Now we store extra butter in the freezer, one pound in the fridge, and one chunk* in a dish on the counter. It is spreadable all year, very soft and mushy in summer. When we get down to a tablespoon or so in the dish, we get another chunk out of the fridge. When we take the last chunk out of the fridge, we get another pound out of the freezer to thaw. Once in a while, maybe every six weeks or so, we start a clean dish and put the old one to be washed. Rather than a special “butter dish”, we use a one-cup Pyrex bowl with plastic lid, because we have several of those for storing leftovers. A standard butter dish, which is almost flat with a tall lid, is not good for storing room-temperature butter in summer because, when it gets even a little bit melted, it escapes the dish and runs onto the counter.

There was one time we came home from a week-long vacation to find that the butter smelled funny, but we weren’t sure how long that particular chunk had been in the unrefrigerated dish before we left. Now we put the butter in the fridge before we go away. Sometimes we refrigerate it in the very hottest weather when we have no immediate butter-using plans. The rest of the time, spreadable butter is always at hand!

*The reason I say “chunk” rather than “stick” is that we recently started buying butter in one-pound blocks (each wrapped in waxed paper; four pounds held together with plastic wrap) rather than quarter-pound sticks (each wrapped in waxed paper; four sticks in a cardboard box).  That means less packaging and a slightly lower price per pound.  Since our butter dish isn’t stick-shaped anyway, it works out fine: We just chop a big chunk of butter off the pound, wrap up the rest, and put it back in the refrigerator.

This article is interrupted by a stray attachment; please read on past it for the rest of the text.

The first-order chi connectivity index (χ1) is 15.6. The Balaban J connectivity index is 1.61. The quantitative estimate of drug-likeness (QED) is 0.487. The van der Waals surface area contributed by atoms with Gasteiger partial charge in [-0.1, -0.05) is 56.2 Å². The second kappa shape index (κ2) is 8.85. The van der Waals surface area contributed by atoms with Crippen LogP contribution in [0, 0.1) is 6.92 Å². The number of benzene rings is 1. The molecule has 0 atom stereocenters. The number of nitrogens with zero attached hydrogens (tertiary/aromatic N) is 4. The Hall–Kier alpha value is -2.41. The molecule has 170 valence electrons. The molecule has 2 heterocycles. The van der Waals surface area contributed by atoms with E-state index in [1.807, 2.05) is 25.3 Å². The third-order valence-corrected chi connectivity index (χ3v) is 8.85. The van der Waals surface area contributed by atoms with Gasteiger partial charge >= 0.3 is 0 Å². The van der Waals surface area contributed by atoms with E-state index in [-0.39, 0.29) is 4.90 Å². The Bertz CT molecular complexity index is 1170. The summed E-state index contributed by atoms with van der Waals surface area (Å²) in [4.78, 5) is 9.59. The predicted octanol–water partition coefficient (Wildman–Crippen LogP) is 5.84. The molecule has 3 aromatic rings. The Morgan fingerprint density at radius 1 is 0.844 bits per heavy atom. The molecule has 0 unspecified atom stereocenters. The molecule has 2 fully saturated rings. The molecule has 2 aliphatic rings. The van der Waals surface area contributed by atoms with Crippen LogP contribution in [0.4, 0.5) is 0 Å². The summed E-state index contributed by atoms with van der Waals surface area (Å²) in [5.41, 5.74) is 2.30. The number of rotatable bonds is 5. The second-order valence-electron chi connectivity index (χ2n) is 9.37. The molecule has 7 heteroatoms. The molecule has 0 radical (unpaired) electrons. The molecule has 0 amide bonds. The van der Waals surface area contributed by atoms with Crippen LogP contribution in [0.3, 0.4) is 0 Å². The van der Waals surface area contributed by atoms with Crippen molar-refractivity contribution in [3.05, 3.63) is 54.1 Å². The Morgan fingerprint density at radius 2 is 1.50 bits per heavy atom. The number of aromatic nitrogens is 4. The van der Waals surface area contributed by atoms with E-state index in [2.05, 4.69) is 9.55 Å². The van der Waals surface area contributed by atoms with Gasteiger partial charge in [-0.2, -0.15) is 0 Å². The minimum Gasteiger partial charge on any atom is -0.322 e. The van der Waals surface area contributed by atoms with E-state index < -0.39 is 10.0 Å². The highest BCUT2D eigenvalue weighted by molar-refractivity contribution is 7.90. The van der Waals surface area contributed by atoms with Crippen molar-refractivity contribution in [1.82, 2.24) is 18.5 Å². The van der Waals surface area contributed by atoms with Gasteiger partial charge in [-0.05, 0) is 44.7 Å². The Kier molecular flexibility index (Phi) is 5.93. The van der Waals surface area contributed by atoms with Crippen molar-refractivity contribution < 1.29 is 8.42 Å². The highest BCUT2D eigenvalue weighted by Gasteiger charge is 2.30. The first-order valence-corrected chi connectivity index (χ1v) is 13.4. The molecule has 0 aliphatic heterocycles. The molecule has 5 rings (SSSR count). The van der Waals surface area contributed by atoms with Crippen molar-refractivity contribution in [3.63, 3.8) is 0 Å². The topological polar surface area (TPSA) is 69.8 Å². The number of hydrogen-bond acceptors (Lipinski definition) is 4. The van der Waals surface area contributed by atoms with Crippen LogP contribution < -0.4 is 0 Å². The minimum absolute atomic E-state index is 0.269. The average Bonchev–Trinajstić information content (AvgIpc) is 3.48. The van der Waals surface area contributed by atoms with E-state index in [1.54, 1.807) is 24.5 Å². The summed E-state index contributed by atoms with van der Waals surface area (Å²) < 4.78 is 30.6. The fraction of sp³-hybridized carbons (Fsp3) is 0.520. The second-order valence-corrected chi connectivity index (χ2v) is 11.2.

Check out Kitchen Tip Tuesday!

The Dreadful Future of the Postage Stamp

Last Friday night, I walked over to my local post office to buy some 1-cent stamps.  Sure, the post office was closed at 9pm, but it has a new computerized machine to serve our posting needs 24/7.  In fact, the Postal Service is so keen on our using this machine that, last time I was there during business hours, they had assigned one of their employees to walk along the line of customers waiting to be served and suggest that we take our business to the machine–rather than have that employee work behind the counter so that we wouldn’t have to wait in line so long!  She’d said that this new machine could weigh my package and provide appropriate postage, as well as sell me stamps.  I do prefer to deal with humans, but for after-hours use this machine sounded quite convenient.

Well, I felt like taking a walk at sunset Friday, and we needed some 1-cent stamps to supplement our 41-cent stamps now that the rate has gone up.  I planned to buy two booklets of 18 or 20 or whatever, one for me and one for Daniel.  Our post office’s previous machine (which was more like a vending machine than an ATM) had offered several denominations of stamps, both singly and in booklets, and since the rate increase was just a couple of weeks old I felt certain that 1-cent stamps would be in stock. Read more…